Anpanman is Japan’s national superhero. His head is made of bread, specifically anpan, a bean-paste bun. He spends his time protecting people from the evil wiles of a character called Baikinman, a wicked, narcissistic bacterium, and his naughty, self-centred female sidekick, Dokin-chan.
This unlikely hero was created by Takashi Yanase (1919 to 2013), a soldier, poet, designer, cartoonist, and writer, whose family was from Kami in Kochi prefecture. After studying design at polytechnic, Yanase was drafted to be a soldier in the Sino-Japanese War as a cryptologist and propagandist. Towards the end of the war, he and his unit faced starvation, and Yanase constantly dreamed of eating anpan. In 1969, he drew Anpanman for the first time, and in 1988, the TV animation Soreike! Anpanman was first broadcast on Nippon Television. It soon became a nationwide hit, which was followed by a tsunami of merchandise. Anpanman became Japan’s biggest selling character.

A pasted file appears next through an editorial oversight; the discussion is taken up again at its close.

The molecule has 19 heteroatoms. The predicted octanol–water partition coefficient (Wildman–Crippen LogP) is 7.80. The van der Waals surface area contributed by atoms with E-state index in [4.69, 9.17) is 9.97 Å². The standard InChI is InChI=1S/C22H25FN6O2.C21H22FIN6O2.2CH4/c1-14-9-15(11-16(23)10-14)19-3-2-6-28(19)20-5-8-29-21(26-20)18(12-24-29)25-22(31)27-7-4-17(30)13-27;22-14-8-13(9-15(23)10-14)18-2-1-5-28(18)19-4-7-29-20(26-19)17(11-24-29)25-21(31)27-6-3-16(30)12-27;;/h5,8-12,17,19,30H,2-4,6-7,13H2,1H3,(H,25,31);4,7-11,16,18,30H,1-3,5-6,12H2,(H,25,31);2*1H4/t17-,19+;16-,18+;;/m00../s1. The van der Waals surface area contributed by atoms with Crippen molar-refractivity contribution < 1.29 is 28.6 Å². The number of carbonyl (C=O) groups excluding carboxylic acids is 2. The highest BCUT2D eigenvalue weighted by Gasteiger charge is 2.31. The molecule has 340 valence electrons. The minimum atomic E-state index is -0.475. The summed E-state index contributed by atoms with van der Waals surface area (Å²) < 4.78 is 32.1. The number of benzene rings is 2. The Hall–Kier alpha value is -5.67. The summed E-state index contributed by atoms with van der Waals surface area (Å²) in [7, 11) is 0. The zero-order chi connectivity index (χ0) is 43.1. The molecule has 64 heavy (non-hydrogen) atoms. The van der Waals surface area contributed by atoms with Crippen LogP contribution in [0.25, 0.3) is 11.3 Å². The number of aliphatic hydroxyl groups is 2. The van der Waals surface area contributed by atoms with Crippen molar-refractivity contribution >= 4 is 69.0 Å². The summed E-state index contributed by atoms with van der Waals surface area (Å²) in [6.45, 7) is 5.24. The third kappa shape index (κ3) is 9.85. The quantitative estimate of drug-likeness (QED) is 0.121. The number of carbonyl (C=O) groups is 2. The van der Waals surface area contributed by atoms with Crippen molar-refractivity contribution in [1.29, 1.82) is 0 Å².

To celebrate Anpanman’s origins in Shikoku, JR Shikoku started operating Anpanman-themed trains on the island’s main routes. The outside of these trains features the huge variety of characters that appear in the series – from the major characters like Anpanman, Uncle Jam, Currypanman, Baikinman, and Dokin-chan, down to the nameless little hairy bacteria that waste their time on Baikinman’s wicked projects. Inside, everything from floor to the ceiling, the seats to the curtains, features characters from the series. It’s a very immersive Anpanman experience, and of course it’s very Instagram-worthy.
If you make your entry to Shikoku by train, you can ride an Anpanman train across the Great Seto Bridge from Okayama. To Matsuyama in Shikoku on the Yosan Line. Another Anpanman train runs on the Dosan Line from Okayama to Kubokawa via Kochi and then on the Tosa Kuroshio Railway Nakamura Line to Nakamura in Shimanto. This route passes through the scenic Oboke Gorge in Iya. Yet another Anpanman train links Takamatsu and Tokushima on the Kotoku Line. If you like, you can stand by the railway line and when the train comes into view squeal, “It’s the Anpanman Train!”, just like the local children do.